In a commencement speech at UC Berkeley on Saturday, May 14, Facebook COO Sheryl Sandberg shared some psychological insights that have helped her cope with her husband’s death.
Dave Goldberg died suddenly on May 1, 2015, during a trip to Mexico. The commencement speech marked the first time Sandberg had spoken publicly about her experience.
Sandberg cited research by Martin Seligman, a professor at the University of Pennsylvania who is widely considered the founding father of the positive psychology movement. Seligman and colleagues proposed that our ability to deal with setbacks is largely determined by three P’s: personalisation, pervasiveness, and permanence.
Personalisation refers to whether you attribute a negative event to internal or external factors — in other words, whether it’s your fault.
Here’s how Sandberg explained personalisation: “This is the lesson that not everything that happens to us happens because of us” (emphasis ours).
Sandberg said that after Dave died unexpectedly from a cardiac arrhythmia, she blamed herself: “I pored over his medical records asking what I could have — or should have — done.”
Once she read about personalisation, however, she accepted that she couldn’t have prevented his death: “His doctors had not identified his coronary artery disease. I was an economics major; how could I have?”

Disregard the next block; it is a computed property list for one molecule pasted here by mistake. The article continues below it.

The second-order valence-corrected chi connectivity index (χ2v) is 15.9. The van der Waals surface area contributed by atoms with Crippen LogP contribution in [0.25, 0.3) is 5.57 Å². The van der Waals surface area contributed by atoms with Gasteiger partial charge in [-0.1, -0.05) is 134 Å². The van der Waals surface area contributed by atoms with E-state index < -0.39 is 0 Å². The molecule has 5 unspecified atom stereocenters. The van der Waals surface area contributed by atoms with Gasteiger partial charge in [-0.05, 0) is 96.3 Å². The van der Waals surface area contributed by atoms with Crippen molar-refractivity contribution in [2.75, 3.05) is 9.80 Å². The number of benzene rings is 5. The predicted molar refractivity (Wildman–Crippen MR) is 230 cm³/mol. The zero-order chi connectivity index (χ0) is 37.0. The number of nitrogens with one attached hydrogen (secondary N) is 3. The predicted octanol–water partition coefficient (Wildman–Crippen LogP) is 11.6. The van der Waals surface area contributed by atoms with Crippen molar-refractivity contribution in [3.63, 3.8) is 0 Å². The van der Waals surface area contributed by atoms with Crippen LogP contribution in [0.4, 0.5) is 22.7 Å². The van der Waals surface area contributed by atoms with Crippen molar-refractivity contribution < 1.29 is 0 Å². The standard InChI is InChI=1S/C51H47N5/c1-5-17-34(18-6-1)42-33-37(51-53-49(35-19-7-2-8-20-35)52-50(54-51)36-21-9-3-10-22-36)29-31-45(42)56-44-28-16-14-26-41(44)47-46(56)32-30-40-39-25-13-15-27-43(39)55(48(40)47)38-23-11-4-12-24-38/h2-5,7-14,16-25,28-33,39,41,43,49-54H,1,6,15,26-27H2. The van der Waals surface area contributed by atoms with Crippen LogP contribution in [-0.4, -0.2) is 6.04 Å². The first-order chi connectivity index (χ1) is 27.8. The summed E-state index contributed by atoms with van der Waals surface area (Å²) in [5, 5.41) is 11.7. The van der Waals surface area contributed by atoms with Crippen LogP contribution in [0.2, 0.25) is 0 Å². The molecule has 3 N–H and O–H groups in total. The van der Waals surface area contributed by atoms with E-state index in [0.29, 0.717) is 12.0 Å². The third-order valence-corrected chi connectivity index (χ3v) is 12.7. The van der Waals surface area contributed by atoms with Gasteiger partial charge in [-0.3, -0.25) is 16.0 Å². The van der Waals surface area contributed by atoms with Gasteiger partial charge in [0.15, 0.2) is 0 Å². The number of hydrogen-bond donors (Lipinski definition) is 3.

Pervasiveness refers to whether you see negative experiences as global or specific, or as Sandberg says, whether “an event will affect all areas of your life.”
Sandberg said she went back to work at Facebook 10 days after Dave died — and for a split second during a meeting, she was able to forget her grief and get absorbed in the discussion. At that moment, she realised that her professional life could still be rewarding and worthwhile, even after tragedy had struck in her personal life.
Permanence explains whether you see an event as stable or unstable, or how long you think the negative feelings will last.
For months after Dave’s death, Sandberg said, “no matter what I did, it felt like the crushing grief would always be there.”
Gradually, Sandberg said she learned that “we should accept our feelings — but recognise that they will not last forever.” In other words, you don’t have to deny that you’re feeling sad or hopeless — but you can also take heart that one day soon, you’ll feel a little less sad and hopeless.
Seligman and his colleagues suggested that there are probably individual differences in how people approach negative experiences. Some might be more inclined than others to see those events as personal, permanent, and pervasive.
But as Sandberg’s experience with the death of her husband demonstrates, it’s entirely possible to change your style.
“Just as our bodies have a physiological immune system,” she said, “our brains have a psychological immune system — and there are steps you can take to help kick it into gear.”
Perhaps learning about and understanding the three P’s is the first step you can take. Falling down after you’ve been pushed, and feeling like you can’t get up, is only human. But it’s also human to learn how to stand again, one foot at a time, so you’re ready to face the next shove stronger.
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